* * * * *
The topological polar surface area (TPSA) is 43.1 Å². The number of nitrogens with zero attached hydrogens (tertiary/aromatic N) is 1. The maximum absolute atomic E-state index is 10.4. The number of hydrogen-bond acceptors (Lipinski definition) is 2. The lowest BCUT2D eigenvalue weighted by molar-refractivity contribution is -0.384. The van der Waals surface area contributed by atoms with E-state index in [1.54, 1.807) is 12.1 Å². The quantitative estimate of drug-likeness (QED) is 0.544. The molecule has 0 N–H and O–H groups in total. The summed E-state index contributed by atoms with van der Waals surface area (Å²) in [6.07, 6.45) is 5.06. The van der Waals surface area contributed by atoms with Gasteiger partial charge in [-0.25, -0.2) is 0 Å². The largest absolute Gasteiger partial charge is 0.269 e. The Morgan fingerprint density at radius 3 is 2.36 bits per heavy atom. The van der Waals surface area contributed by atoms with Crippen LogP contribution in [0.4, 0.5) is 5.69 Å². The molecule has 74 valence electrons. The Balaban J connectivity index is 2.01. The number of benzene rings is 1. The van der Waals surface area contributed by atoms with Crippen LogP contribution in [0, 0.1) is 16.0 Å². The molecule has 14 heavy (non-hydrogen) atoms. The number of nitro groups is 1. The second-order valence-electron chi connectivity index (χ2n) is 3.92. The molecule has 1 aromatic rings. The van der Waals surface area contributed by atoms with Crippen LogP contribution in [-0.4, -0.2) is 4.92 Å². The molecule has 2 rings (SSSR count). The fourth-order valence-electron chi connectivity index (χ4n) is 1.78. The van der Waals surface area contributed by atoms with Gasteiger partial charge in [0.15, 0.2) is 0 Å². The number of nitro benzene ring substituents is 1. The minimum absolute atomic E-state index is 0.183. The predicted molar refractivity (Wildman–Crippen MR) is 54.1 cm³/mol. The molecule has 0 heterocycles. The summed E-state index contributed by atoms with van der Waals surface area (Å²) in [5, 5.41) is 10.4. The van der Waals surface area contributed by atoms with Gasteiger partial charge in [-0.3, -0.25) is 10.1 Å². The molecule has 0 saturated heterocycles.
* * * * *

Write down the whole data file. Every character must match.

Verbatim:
The topological polar surface area (TPSA) is 43.1 Å². The number of nitrogens with zero attached hydrogens (tertiary/aromatic N) is 1. The maximum absolute atomic E-state index is 10.4. The number of hydrogen-bond acceptors (Lipinski definition) is 2. The lowest BCUT2D eigenvalue weighted by molar-refractivity contribution is -0.384. The van der Waals surface area contributed by atoms with E-state index in [1.54, 1.807) is 12.1 Å². The quantitative estimate of drug-likeness (QED) is 0.544. The molecule has 0 N–H and O–H groups in total. The summed E-state index contributed by atoms with van der Waals surface area (Å²) in [6.07, 6.45) is 5.06. The van der Waals surface area contributed by atoms with Gasteiger partial charge in [-0.25, -0.2) is 0 Å². The largest absolute Gasteiger partial charge is 0.269 e. The Morgan fingerprint density at radius 3 is 2.36 bits per heavy atom. The van der Waals surface area contributed by atoms with Crippen LogP contribution in [0.4, 0.5) is 5.69 Å². The molecule has 74 valence electrons. The Balaban J connectivity index is 2.01. The number of benzene rings is 1. The van der Waals surface area contributed by atoms with Crippen LogP contribution in [0, 0.1) is 16.0 Å². The molecule has 14 heavy (non-hydrogen) atoms. The number of nitro groups is 1. The second-order valence-electron chi connectivity index (χ2n) is 3.92. The molecule has 1 aromatic rings. The van der Waals surface area contributed by atoms with Crippen LogP contribution in [-0.4, -0.2) is 4.92 Å². The molecule has 2 rings (SSSR count). The fourth-order valence-electron chi connectivity index (χ4n) is 1.78. The van der Waals surface area contributed by atoms with Gasteiger partial charge in [0.15, 0.2) is 0 Å². The number of nitro benzene ring substituents is 1. The minimum absolute atomic E-state index is 0.183. The predicted molar refractivity (Wildman–Crippen MR) is 54.1 cm³/mol. The molecule has 0 heterocycles. The summed E-state index contributed by atoms with van der Waals surface area (Å²) in [5, 5.41) is 10.4. The van der Waals surface area contributed by atoms with Gasteiger partial charge in [-0.3, -0.25) is 10.1 Å². The molecule has 0 saturated heterocycles.